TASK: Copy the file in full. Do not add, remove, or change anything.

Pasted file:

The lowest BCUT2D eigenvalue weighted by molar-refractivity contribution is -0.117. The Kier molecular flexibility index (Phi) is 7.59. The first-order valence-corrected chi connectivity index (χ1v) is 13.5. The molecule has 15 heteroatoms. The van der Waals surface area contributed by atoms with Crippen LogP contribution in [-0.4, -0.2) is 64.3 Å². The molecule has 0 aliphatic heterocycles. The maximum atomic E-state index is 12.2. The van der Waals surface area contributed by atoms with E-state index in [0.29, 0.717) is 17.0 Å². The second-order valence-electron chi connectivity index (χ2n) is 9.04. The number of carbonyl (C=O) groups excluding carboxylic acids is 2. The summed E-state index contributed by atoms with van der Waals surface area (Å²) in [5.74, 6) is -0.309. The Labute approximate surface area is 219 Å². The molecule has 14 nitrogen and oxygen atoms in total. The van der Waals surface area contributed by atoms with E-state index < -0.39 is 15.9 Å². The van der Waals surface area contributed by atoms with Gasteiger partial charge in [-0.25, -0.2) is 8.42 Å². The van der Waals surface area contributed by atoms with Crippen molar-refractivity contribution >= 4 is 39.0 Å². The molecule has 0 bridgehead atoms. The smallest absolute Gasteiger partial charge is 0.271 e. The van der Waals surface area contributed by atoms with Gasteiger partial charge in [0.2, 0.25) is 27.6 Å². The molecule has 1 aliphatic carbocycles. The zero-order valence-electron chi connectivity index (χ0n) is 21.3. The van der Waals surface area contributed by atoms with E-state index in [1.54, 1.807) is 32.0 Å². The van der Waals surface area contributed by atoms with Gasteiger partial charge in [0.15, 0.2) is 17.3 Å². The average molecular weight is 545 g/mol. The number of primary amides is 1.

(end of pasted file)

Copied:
The lowest BCUT2D eigenvalue weighted by molar-refractivity contribution is -0.117. The Kier molecular flexibility index (Phi) is 7.59. The first-order valence-corrected chi connectivity index (χ1v) is 13.5. The molecule has 15 heteroatoms. The van der Waals surface area contributed by atoms with Crippen LogP contribution in [-0.4, -0.2) is 64.3 Å². The molecule has 0 aliphatic heterocycles. The maximum atomic E-state index is 12.2. The van der Waals surface area contributed by atoms with E-state index in [0.29, 0.717) is 17.0 Å². The second-order valence-electron chi connectivity index (χ2n) is 9.04. The number of carbonyl (C=O) groups excluding carboxylic acids is 2. The summed E-state index contributed by atoms with van der Waals surface area (Å²) in [5.74, 6) is -0.309. The Labute approximate surface area is 219 Å². The molecule has 14 nitrogen and oxygen atoms in total. The van der Waals surface area contributed by atoms with E-state index < -0.39 is 15.9 Å². The van der Waals surface area contributed by atoms with Gasteiger partial charge in [-0.25, -0.2) is 8.42 Å². The van der Waals surface area contributed by atoms with Crippen molar-refractivity contribution >= 4 is 39.0 Å². The molecule has 0 bridgehead atoms. The smallest absolute Gasteiger partial charge is 0.271 e. The van der Waals surface area contributed by atoms with Gasteiger partial charge in [0.2, 0.25) is 27.6 Å². The molecule has 1 aliphatic carbocycles. The zero-order valence-electron chi connectivity index (χ0n) is 21.3. The van der Waals surface area contributed by atoms with E-state index in [1.54, 1.807) is 32.0 Å². The van der Waals surface area contributed by atoms with Gasteiger partial charge in [0.15, 0.2) is 17.3 Å². The average molecular weight is 545 g/mol. The number of primary amides is 1.